29 JULY 2016 — More than 18,000 people returned to Durban for the 21st International AIDS Conference (AIDS 2016) last week. The ECHO Study team used this opportunity to engage with stakeholders, provide updates on the trial’s progress and discuss the ECHO Study’s role in the ongoing search for clarity on the risks and benefits of hormonal contraception (HC) for women at risk of HIV.

Highlights included:

One Woman, Many Choices: An interactive learning and strategy session on hormonal contraception and HIV

Advocates, researchers and policy-makers were among the capacity crowd that attended this session at the Research Literacy Zone session in the Global Village, which was convened by AVAC, CHANGE and the International Community of Women Living with HIV Eastern Africa. Sinazo Pato of the Wits Reproductive Health and HIV Institute (RHI) and the ECHO Study provided an update on the study, reporting that in early July, ECHO reached the milestone of enrolling the first 1,000 women. So far study retention is high, and few women have refused their randomly assigned methods. Chelsea Polis of the Guttmacher Institute presented the methodology that she and her colleagues used to conduct an updated systematic review of the data on HC use and HIV acquisition.

Advocates spoke of the importance of clarifying the potential relationship between DMPA use and HIV acquisition so that women at risk of HIV infection can make informed choices about the contraceptives they use. Expressing continued support for the ECHO trial, advocates also emphasised the need to advocate for expansion of the mix of contraceptive methods available to African women while they await more conclusive answers about HC use and the risk of HIV infection.

Global Community Advisory Group Dinner

In addition to the 12 site community advisory boards that advise on the ECHO Study, ECHO also has established a Global Community Advisory Group (GCAG) comprised of 16 advocates and civil society representatives working on HC-HIV and women’s health issues across seven countries in Africa and the US. AIDS 2016 provided the first opportunity for GCAG members to meet in person and have an intimate dinner and discussion with the ECHO Management Committee and other ECHO team members.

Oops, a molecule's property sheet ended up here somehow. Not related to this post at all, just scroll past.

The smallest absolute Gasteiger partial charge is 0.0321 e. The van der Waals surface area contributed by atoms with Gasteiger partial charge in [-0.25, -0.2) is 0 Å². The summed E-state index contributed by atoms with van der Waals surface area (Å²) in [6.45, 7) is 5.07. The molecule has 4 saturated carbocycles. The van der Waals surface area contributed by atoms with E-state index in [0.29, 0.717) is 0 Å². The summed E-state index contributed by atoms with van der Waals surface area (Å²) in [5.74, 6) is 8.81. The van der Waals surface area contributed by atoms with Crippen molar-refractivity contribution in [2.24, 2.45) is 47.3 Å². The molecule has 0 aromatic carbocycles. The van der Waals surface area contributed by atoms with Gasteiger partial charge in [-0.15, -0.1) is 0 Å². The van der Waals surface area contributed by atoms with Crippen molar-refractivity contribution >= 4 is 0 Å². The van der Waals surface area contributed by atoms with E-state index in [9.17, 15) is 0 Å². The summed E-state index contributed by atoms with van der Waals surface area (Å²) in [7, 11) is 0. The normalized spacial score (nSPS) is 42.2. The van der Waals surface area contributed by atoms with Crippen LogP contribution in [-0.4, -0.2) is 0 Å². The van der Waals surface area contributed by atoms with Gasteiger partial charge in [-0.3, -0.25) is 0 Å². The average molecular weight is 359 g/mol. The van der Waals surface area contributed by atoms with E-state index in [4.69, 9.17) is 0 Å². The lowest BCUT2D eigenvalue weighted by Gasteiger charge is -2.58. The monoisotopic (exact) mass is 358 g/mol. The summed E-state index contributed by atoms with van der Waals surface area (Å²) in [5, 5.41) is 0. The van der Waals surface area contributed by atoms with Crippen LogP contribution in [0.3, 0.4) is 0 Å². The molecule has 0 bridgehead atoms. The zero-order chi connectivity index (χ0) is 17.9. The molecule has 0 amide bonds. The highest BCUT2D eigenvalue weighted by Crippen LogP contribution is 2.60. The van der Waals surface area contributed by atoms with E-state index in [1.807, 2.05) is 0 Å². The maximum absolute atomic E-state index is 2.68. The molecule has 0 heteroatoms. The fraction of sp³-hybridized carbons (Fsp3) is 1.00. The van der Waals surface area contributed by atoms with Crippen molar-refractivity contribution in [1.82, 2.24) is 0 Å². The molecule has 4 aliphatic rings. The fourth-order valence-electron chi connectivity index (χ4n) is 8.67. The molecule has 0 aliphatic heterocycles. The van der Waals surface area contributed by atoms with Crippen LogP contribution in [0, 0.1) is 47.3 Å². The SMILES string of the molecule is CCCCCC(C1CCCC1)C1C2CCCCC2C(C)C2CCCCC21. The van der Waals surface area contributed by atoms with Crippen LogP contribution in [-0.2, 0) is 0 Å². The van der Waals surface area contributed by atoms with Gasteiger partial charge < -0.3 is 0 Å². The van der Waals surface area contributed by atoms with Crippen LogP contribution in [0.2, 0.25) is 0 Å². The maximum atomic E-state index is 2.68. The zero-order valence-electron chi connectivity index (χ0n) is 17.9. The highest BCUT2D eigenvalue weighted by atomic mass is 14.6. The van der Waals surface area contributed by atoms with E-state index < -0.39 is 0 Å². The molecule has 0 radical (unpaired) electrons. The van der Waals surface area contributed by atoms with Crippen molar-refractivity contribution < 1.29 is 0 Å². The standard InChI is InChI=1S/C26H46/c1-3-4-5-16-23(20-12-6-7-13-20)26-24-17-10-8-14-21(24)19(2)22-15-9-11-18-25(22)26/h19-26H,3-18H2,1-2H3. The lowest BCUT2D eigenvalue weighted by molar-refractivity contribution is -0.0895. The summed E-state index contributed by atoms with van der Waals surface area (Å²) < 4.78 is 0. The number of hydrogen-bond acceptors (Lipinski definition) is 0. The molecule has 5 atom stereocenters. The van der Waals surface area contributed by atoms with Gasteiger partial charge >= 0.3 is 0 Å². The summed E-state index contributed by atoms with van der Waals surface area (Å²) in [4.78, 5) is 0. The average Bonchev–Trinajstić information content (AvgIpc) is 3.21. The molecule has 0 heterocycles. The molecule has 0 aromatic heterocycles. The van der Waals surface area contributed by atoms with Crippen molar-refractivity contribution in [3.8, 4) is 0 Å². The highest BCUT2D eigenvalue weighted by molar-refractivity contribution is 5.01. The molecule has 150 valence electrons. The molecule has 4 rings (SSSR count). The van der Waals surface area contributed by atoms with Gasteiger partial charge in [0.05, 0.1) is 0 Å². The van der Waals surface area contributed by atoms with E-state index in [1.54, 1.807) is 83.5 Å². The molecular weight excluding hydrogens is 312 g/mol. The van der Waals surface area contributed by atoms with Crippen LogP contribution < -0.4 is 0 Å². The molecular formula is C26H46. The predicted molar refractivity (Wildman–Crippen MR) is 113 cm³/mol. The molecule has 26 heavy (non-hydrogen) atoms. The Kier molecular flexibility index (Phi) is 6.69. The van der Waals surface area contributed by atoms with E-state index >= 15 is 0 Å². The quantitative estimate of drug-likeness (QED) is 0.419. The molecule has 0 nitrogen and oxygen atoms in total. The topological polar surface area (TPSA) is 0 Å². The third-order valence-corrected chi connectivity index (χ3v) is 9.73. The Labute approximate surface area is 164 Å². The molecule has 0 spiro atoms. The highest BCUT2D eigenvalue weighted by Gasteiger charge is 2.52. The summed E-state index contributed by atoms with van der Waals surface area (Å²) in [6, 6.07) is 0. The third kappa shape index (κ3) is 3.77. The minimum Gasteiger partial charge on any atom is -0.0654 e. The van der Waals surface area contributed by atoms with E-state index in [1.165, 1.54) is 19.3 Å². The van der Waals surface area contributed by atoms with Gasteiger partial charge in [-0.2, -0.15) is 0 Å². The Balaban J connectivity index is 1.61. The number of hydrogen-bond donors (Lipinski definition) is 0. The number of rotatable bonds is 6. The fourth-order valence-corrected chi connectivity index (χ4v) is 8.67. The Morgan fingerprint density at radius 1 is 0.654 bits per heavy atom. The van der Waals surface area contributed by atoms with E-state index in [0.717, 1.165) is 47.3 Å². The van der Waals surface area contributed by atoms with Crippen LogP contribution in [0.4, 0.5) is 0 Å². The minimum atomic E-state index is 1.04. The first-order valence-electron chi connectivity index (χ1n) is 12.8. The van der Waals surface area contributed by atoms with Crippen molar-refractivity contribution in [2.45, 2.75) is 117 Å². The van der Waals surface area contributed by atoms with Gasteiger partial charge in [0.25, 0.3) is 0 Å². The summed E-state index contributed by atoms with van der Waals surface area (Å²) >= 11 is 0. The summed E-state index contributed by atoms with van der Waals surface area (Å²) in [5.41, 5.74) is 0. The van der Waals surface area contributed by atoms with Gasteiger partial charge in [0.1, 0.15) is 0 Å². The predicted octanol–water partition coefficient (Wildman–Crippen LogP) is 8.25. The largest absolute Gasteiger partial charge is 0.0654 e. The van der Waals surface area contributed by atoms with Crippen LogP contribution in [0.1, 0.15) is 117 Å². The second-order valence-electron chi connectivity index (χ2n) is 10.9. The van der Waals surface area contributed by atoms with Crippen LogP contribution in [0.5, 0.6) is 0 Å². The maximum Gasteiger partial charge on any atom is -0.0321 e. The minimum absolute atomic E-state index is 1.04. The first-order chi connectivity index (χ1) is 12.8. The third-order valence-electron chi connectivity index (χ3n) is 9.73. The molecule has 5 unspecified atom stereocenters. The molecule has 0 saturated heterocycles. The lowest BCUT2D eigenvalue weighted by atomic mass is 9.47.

Hormonal Contraception and HIV: A review of the science and research and their implications for research, programme and policy

ECHO team members also participated in the satellite session on HC-HIV research organised by the World Health Organization (WHO). This session was jointly chaired by James Kiarie of WHO and Helen Rees of Wits RHI, who are both members of the ECHO Management Committee. Chelsea Polis presented the results of the updated systematic review on HC use and HIV acquisition at this session. She and her colleagues found that additional higher-quality studies of DMPA use are now available, classifying these studies as “informative, with important limitations.” They concluded that with the inclusion of the newer, higher-quality studies, the combined analysis suggests that DMPA use is associated with a 20 percent to 60 percent increase in the risk of HIV acquisition, but they could not rule out study bias because all the data are observational. Polis noted that several new studies that suggest increased risk had few weaknesses except that they were observational. The findings of this study will soon be published and available for in-depth review.

In his presentation on behalf of the ECHO team, Jared Baeten of the University of Washington provided background on the trial, which is being conducted because after more than 25 years of observational and biological studies on HC and HIV, uncertainty remains. He described the ECHO Study design, gave an update on its progress, and outlined the metrics being monitored and the oversight mechanisms in place to ensure that the trial is on track.

Lilian Mworeko of the International Community of Women living with HIV Eastern Africa, and a member of ECHO’s GCAG, spoke eloquently about women’s right to contraceptive choices and the need for clear communication about the risks and benefits of different methods. Advocates were eager to learn more about the implications of the systematic review results for women at risk of HIV infection who are using DMPA or considering its use. The ECHO Study team also will continue to monitor the emerging data and their implications.

Beyond AIDS 2016

As the discussions about hormonal contraceptives and risk of HIV acquisition continue and evolve, one thing remains clear. There is an ongoing need for a randomised trial to provide clear, high-quality evidence that policy makers, providers and family planning clients can use to make informed choices about which contraceptive methods to procure, prescribe and use.

A complete list of sessions and abstracts about HC and HIV can be found on the ECHO website.

ECHO Study @ AIDS 2016: a report from Durban